Two pillars of the Downtown Eastside arts community are now members of the Order of Canada. The husband-and-wife team of Terry Hunter and Savannah Walling are executive and artistic directors, respectively, of Vancouver Moving Theatre. It puts on the annual Heart of the City festival.
Heart of the City is a community-driven event that shines a spotlight on Downtown Eastside artists. Last year, the festival featured more than 100 events at more than 40 venues.
Over the past 19 years, Heart of the City has also raised awareness about pressing issues in the neighbourhood, such as harm reduction, homelessness, poverty, and justice for Indigenous and other marginalized people.
Hunter and Walling often centre Indigenous cultural and artistic practices, such as serving as the community ssupporter for the Honouring Our Grandmothers Healing Journey. Produced by Further We Rise Indigenous Arts Collective and led by Nadine Spence (Nlaka’pamux / Secwepemc), it offers a tribute to Indigenous women who travelled from parts of the B.C. Interior to the Downtown Eastside and became grandmothers.
In addition, Hunter and Walling drew tremendous attention to the Survivors Totem Pole created by Haida carver Skundaal (Bernie Williams).
There are many other examples. For instance, Kat Zu’comulwat Norris was Heart of the City’s elder in residence prior to her death in 2022, advising on community protocol. Before becoming ill, Norris served as the Heart of the City elder in residence. She also performed at various times.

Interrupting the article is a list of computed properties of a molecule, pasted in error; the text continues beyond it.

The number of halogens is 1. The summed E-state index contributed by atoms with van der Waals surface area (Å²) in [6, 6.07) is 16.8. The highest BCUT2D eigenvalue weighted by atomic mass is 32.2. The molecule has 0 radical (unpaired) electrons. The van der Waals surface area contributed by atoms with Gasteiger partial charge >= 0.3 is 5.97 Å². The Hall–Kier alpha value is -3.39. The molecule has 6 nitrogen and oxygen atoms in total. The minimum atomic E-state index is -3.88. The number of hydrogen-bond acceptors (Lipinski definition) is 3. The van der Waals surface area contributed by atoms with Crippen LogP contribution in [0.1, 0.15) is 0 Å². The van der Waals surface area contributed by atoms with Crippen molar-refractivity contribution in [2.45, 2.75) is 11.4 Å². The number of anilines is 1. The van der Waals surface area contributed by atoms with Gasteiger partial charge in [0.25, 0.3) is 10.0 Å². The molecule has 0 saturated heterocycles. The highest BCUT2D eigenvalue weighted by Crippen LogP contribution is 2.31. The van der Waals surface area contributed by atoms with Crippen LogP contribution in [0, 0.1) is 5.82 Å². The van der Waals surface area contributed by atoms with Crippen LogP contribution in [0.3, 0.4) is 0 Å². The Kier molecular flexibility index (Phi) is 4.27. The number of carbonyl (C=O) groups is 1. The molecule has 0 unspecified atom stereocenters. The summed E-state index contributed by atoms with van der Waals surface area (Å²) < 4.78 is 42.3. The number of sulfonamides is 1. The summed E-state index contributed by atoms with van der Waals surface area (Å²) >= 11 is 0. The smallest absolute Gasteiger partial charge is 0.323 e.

In 2021, the Stlenga-lanas Haida clan adopted Hunter and Walling in recognition of their important work as Indigenous allies. As a result, they received the names Nang Gulgaa and hl Gat’saa, respectively.
Heart of the City emerged from a play
The Office of the Governor General declared that Hunter and Walling are being honoured for their visionary, community-engaged arts practice. It noted that this is done “with, for, and about the Downtown Eastside”.
Hunter and Walling met in a non-credit arts program at Simon Fraser University. They created the Terminal City Dance company in 1975 with Karen Jamieson.
The Downtown Eastside Heart of the City festival grew out of a play that Vancouver Moving Theatre co-produced with the Carnegie Community Centre Association in 2003. It included dozens of community members, including Norris. Many participated in future festivals.
Meanwhile, Gov.-Gen. Mary Simon’s office has also announced that a former director of the Carnegie Community Centre, Donald MacPherson, is also a new member of the Order of Canada.
MacPherson, the director of the Canadian Drug Policy Coalition, received this honour for his “long-time advocacy of harm reduction and evidence-based approaches to drug policy reform”.